I was going to post about Whitehawk more than a year ago after I volunteered for the dig which took place there in August 2014. I refrained from doing so at the time as I was supposed to be photographing (for Brighton Museum) the ‘more interesting artefacts’ which they hoped to uncover in the process of the dig. Sadly, despite intensive digging in 3 separate areas on Whitehawk Hill nothing particularly interesting was found. Geo-physics had shown up some anomalies on the Southern side of the hill which the archaeologists hoped might be a fifth outer ring, but this proved to be unfounded. Most of the very small things found were pieces of worked flints (possibly Neolithic), masses of broken glass, the inevitable willow-pattern ceramics shards and miscellaneous bits of ironware which were probably bits of broken gardening tools (most of the hill has been given over to allotments in the past and still is today). I personally found a 1945 farthing which back then would have bought you a whole house in Brighton. The other thing that was found in abundance were pieces of relatively modern cars and scooters which is quite interesting in itself. The practice of sacrificing expensive offerings to the gods on this site was still happening in the here and now, a clearly continuing tradition, except now they like to torch them first rather than burying them or flinging them into a watery place.
As stated in older posts there’s not much to suggest that you’re standing in a Causewayed Enclosure when you’re up there as most of it has been encroached upon by modern progress, allotments and the enlargement of Brighton Race Course, but here and there you’ll notice a slight undulation, a small squeak to remind you of the sheer scale of the site. The positioning of it too, is wonderful and a true focal point, commanding expansive views over the sea and South Downs of which it forms part. The panoramic images posted here were commissioned recently by Brighton Museum for educational purposes to highlight the importance of this truly ancient and wonderful place.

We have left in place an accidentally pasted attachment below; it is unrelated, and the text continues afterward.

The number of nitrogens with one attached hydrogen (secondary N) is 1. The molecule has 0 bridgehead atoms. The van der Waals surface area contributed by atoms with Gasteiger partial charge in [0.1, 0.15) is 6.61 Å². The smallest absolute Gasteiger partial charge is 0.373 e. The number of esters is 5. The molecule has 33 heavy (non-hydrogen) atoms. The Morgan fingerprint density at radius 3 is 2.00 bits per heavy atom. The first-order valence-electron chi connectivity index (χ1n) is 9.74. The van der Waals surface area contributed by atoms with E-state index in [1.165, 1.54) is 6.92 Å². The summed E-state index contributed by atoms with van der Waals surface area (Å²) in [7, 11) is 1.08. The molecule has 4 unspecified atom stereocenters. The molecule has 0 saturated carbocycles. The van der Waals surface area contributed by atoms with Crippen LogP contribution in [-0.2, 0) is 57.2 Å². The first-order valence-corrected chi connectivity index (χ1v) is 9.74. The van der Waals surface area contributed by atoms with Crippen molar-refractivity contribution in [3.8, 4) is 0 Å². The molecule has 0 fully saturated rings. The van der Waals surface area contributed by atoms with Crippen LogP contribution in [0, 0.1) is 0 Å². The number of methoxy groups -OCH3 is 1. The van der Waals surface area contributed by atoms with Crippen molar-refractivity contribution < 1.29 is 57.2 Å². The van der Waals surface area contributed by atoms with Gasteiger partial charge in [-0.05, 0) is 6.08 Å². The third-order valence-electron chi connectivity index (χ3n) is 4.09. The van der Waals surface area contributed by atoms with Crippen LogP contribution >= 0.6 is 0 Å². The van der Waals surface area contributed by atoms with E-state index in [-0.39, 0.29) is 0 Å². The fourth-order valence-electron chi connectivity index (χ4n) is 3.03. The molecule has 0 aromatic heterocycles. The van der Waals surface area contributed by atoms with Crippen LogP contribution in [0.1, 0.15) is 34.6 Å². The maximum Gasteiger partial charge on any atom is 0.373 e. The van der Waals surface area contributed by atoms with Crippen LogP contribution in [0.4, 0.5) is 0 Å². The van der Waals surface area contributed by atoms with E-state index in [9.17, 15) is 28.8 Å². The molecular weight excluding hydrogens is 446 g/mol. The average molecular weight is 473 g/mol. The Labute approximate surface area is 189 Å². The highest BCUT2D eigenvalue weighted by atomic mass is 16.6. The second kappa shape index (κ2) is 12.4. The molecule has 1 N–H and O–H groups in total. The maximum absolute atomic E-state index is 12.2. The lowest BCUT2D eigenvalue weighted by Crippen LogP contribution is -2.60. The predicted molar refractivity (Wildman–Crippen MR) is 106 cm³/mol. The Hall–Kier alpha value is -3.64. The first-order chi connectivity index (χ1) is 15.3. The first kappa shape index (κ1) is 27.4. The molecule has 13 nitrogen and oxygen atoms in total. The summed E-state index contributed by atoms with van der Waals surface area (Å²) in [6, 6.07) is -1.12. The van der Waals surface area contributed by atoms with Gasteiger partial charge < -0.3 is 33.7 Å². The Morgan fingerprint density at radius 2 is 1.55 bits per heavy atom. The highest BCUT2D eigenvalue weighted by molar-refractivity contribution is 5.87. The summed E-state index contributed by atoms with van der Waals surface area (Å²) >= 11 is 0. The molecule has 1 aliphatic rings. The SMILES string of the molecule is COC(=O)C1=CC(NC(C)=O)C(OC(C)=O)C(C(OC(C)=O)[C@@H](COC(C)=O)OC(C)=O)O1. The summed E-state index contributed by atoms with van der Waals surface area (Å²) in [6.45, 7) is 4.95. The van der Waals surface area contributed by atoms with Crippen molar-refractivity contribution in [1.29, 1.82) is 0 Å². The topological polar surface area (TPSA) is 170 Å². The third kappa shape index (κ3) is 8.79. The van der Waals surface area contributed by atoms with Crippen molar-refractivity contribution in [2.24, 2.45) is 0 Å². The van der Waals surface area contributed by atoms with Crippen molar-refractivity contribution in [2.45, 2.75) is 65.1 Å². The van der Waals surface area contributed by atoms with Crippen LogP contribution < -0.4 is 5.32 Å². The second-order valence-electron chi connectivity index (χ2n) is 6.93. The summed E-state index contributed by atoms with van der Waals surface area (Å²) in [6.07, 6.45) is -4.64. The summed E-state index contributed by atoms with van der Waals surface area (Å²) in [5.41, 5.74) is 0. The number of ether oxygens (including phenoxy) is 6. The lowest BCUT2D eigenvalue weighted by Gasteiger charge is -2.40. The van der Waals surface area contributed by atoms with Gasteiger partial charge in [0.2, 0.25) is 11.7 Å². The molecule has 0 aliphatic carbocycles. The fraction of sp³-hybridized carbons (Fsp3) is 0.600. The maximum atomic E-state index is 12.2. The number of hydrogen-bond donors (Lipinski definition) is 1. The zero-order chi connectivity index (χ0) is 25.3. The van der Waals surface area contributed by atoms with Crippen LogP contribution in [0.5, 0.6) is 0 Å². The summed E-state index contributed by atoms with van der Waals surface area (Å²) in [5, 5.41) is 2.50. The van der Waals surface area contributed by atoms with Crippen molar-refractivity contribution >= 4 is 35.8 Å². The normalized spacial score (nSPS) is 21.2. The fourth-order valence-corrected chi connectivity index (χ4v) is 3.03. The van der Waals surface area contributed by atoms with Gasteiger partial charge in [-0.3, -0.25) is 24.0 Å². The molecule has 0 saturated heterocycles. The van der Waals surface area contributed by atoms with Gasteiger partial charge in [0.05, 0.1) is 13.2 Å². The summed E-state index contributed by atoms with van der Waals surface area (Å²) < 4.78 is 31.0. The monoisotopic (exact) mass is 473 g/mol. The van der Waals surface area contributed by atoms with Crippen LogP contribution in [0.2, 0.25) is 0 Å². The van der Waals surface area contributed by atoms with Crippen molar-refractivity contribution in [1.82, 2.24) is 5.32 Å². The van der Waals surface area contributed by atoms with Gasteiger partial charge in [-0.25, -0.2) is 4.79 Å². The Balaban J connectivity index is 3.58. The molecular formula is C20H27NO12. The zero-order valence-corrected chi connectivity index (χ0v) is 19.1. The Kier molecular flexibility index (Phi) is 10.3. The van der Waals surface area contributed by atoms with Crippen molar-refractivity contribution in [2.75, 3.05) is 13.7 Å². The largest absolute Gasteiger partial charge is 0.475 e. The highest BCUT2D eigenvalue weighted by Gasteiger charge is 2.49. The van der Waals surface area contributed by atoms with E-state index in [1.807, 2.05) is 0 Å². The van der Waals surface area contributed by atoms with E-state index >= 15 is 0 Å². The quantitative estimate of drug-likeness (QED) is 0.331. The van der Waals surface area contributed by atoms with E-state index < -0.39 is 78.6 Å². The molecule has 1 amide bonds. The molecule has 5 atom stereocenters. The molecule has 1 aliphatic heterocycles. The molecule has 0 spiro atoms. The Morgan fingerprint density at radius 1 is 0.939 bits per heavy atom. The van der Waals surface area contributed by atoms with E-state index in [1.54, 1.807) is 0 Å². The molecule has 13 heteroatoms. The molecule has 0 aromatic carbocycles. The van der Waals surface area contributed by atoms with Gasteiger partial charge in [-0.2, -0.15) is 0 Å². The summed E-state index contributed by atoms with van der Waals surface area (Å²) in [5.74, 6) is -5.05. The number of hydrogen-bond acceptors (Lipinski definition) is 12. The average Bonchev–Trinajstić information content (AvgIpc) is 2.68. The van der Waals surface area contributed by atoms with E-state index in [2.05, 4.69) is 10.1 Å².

i would agree with a previous poster that it can be hard to work was going on a whitehawk. there has been a lot of development, with a housing estate, allotments and a radio tower covering much of the hill. it's unfortunate, because whitehawk really is a magical place.
i would surmise that hollingbury hillfort was where people lived and whitehawk was where they partied. with the river in between the sites, down in the valley.
whitehawk has a strange ceremonial feel which you can still catch if you walk down beside the racecourse towards the sea. the racecourse seems to have been built upon or next to the old cursus, as a it curves round the top of sheepcote valley.
i found dave bangs' book 'Whitehawk Hill. Where the Turf Meets the Surf: A Landscape History & Natural History of Brighton's Most Remarkable Downland Survival' mighty helpful in getting a feel for the hill, but unfortunately i think it is now out of print.
basically, the radio mast stands about dead centre in what used to be the henge or circular fort, with some rings around it. a couple of patches of a few of the rings remain next to manor hill road. and that's about it.
I've walked my dogs several days a week for 6 years around the area and couldn't tell you for sure where the hillfort is... there has been so much other landscaping in the area especially the racecourse and allotments. A ridge that may be the hillfort is visible from the north of manor road and is disected by the road. Ancient pathways are kind of visible along the ridges of the downs around here though, notably Juggs Road that has been used up to more recent times (when Brighton was still a fishing village) for taking fish across the downs from Brighton to Lewes.
I doubt there's much left to see of this Neolithic causewayed camp, seeing as how it's surrounded by houses and the racecourse. It was excavated in the 30s and the detail that interested me was that two fossilised sea urchins had been buried with some people. Folklore has it that fossil sea urchins are 'fairy loaves' or 'fairy stones'. I guess they are pretty strange - obviously not ordinary rocks, but they look like something living or manmade. Also without their spines they bear little resemblence to anything alive that you're familiar with, particularly if you're not living by the sea (like at the Five Knolls in Bedfordshire). I've also read that people have kept them in their houses so that their loaflike similarity would ensure the occupants would never go without bread (or food, no doubt). They were also kept in dairies to stop the milk going sour.
Of course, none of this need have any relevance to the reason these prehistoric people took them to their graves. They presumably serve no hands-on practical purpose? so we have to assume that they did hold a symbolic value of some kind (even if it could have been merely that they were weird and interesting?).